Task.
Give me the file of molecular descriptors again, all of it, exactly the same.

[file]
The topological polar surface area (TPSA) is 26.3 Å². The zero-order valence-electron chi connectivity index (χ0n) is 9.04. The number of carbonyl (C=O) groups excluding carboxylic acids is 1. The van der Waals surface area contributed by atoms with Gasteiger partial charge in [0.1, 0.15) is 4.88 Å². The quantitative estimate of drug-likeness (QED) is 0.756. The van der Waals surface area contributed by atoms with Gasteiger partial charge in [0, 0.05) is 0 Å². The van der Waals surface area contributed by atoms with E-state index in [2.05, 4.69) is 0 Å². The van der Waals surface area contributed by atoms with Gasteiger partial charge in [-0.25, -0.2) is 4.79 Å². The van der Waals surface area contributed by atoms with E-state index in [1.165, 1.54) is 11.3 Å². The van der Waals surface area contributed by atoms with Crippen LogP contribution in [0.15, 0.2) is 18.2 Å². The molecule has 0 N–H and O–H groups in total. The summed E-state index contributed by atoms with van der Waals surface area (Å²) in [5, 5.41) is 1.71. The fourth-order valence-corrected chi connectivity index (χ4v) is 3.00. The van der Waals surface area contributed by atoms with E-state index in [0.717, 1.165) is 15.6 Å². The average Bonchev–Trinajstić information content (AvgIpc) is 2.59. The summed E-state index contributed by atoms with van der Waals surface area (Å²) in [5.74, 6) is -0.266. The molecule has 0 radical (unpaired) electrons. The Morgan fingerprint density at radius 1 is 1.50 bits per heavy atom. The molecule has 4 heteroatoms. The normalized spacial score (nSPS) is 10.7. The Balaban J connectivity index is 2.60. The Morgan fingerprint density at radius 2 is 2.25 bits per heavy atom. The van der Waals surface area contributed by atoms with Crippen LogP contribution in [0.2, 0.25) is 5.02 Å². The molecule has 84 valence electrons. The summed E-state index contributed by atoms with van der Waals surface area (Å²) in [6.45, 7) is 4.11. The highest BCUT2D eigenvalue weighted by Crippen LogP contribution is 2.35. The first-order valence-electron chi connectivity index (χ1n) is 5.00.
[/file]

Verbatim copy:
The topological polar surface area (TPSA) is 26.3 Å². The zero-order valence-electron chi connectivity index (χ0n) is 9.04. The number of carbonyl (C=O) groups excluding carboxylic acids is 1. The van der Waals surface area contributed by atoms with Gasteiger partial charge in [0.1, 0.15) is 4.88 Å². The quantitative estimate of drug-likeness (QED) is 0.756. The van der Waals surface area contributed by atoms with Gasteiger partial charge in [0, 0.05) is 0 Å². The van der Waals surface area contributed by atoms with E-state index in [2.05, 4.69) is 0 Å². The van der Waals surface area contributed by atoms with Gasteiger partial charge in [-0.25, -0.2) is 4.79 Å². The van der Waals surface area contributed by atoms with E-state index in [1.165, 1.54) is 11.3 Å². The van der Waals surface area contributed by atoms with Crippen LogP contribution in [0.15, 0.2) is 18.2 Å². The molecule has 0 N–H and O–H groups in total. The summed E-state index contributed by atoms with van der Waals surface area (Å²) in [5, 5.41) is 1.71. The fourth-order valence-corrected chi connectivity index (χ4v) is 3.00. The van der Waals surface area contributed by atoms with E-state index in [0.717, 1.165) is 15.6 Å². The average Bonchev–Trinajstić information content (AvgIpc) is 2.59. The summed E-state index contributed by atoms with van der Waals surface area (Å²) in [5.74, 6) is -0.266. The molecule has 0 radical (unpaired) electrons. The Morgan fingerprint density at radius 1 is 1.50 bits per heavy atom. The molecule has 4 heteroatoms. The normalized spacial score (nSPS) is 10.7. The Balaban J connectivity index is 2.60. The Morgan fingerprint density at radius 2 is 2.25 bits per heavy atom. The van der Waals surface area contributed by atoms with Crippen LogP contribution in [0.2, 0.25) is 5.02 Å². The molecule has 84 valence electrons. The summed E-state index contributed by atoms with van der Waals surface area (Å²) in [6.45, 7) is 4.11. The highest BCUT2D eigenvalue weighted by Crippen LogP contribution is 2.35. The first-order valence-electron chi connectivity index (χ1n) is 5.00.